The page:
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Thinking, thinking, thinking

echidna in Berry
People often have the idea that meditation is about stopping your thoughts. So you would be able to sit down and stop thinking... Does this sound likely? That's not to say that such a thing will never happen, and if it does, be sure to enjoy it. But thinking is something your mind just does, like beating is something that your heart just does. It's not a bug, it's a feature. So when you sit down you will probably continue to have thoughts. And you don't really have to do anything about them, there's nothing to stop you from just thinking about things the whole time. In meditation, though, you can do something else, too; you can notice your thinking. And this is where the magic begins: there starts to be a relationship with the part of you that notices things and the rest of your mind. This relationship opens up a whole new territory.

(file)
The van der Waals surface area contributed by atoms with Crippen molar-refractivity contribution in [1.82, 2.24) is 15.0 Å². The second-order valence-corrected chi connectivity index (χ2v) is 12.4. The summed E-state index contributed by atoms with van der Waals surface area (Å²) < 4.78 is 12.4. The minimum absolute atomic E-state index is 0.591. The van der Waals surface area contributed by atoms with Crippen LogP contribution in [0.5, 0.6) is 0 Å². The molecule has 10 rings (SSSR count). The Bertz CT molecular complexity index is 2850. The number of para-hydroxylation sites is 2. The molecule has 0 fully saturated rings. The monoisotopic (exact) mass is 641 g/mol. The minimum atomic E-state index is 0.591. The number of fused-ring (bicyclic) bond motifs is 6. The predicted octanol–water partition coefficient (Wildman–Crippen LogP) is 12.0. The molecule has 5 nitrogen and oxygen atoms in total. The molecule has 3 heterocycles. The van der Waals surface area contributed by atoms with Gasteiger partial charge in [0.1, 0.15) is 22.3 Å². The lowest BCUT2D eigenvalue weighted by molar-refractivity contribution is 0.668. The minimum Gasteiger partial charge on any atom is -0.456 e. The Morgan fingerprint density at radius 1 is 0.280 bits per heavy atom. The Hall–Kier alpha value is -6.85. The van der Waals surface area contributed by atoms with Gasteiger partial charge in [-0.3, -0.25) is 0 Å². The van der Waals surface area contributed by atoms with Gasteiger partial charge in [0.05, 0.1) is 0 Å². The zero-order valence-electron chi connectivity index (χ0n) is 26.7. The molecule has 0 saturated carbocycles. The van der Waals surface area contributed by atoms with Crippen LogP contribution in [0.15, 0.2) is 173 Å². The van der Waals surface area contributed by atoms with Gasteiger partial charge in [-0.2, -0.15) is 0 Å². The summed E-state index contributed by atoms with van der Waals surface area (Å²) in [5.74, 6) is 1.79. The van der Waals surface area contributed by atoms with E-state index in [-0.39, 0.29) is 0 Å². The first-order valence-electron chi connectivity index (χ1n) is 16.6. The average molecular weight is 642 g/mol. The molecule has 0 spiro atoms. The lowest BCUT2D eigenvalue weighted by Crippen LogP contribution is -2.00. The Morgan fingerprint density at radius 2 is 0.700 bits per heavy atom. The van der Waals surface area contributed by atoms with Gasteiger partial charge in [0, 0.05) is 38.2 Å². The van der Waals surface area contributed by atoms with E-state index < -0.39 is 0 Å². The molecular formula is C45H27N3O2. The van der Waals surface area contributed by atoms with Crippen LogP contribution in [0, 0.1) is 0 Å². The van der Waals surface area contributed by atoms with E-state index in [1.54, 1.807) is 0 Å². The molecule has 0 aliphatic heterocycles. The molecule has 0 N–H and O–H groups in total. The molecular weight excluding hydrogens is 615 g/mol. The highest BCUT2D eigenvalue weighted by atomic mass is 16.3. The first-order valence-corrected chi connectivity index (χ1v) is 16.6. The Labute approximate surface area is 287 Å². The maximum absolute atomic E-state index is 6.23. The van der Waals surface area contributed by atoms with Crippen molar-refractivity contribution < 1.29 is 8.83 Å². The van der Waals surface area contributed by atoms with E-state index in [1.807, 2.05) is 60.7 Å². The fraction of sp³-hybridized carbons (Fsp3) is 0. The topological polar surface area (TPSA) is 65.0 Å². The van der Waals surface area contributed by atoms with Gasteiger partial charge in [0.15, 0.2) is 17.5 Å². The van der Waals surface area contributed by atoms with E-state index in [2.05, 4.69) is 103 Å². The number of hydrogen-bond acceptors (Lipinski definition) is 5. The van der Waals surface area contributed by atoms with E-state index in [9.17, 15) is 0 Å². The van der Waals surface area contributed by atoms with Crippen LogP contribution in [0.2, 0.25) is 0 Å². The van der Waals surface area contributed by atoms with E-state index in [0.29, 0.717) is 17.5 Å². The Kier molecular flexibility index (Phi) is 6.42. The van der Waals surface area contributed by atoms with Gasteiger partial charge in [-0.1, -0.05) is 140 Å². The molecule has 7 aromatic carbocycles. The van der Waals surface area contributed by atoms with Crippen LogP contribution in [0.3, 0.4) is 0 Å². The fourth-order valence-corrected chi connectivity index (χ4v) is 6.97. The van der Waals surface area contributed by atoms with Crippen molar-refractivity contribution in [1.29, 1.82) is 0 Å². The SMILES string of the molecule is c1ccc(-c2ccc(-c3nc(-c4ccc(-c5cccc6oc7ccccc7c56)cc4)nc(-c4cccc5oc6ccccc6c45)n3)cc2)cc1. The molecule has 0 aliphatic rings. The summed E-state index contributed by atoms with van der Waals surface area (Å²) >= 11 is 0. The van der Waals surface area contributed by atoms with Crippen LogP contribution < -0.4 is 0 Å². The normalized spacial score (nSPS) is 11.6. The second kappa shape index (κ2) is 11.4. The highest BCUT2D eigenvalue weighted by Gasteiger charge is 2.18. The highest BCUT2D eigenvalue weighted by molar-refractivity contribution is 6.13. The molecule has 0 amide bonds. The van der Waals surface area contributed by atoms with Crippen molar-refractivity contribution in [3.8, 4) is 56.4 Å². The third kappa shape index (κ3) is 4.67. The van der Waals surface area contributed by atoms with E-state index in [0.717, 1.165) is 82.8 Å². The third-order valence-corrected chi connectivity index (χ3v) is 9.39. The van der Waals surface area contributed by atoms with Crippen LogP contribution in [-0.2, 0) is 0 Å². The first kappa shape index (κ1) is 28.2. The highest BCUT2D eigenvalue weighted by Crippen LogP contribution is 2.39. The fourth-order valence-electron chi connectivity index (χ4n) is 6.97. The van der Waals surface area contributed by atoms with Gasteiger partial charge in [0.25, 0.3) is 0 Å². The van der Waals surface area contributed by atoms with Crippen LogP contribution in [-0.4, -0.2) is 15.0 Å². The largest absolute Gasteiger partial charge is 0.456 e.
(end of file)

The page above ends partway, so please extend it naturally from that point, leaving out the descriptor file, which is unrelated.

It goes a little like this: I sit down and I start thinking about what I have to do when I finish meditating. That thought engenders new thoughts about someone I'm in an argument with, and then I start to explain to myself why she is wrong and I am right, and I'm far down this road when I remember I'm meditating and I notice that I'm breathing. And I think, I'm spending an awful lot of time thinking about this, which thought might send me off thinking about how hopeless I am at meditation and what time is it anyway? And then I notice I'm still there, still breathing. Meditation has a lot of this returning. And each time I return, my thoughts get a little softer, my beliefs about the world a little less real or at least less urgent.

When I meditate and I notice I've gone somewhere, and it's not somewhere I want to be (these clouds of thinking start to be painful after awhile) I come back to my body, to a sensation. I notice I'm breathing, I'm heavy into the chair, I can feel my hands. My mind softens. Then I remember my koan, which is a piece of text like a line from a poem. "The coin that's lost in the river is found in the river." That's all. Repeat as necessary.

Rachel Boughton


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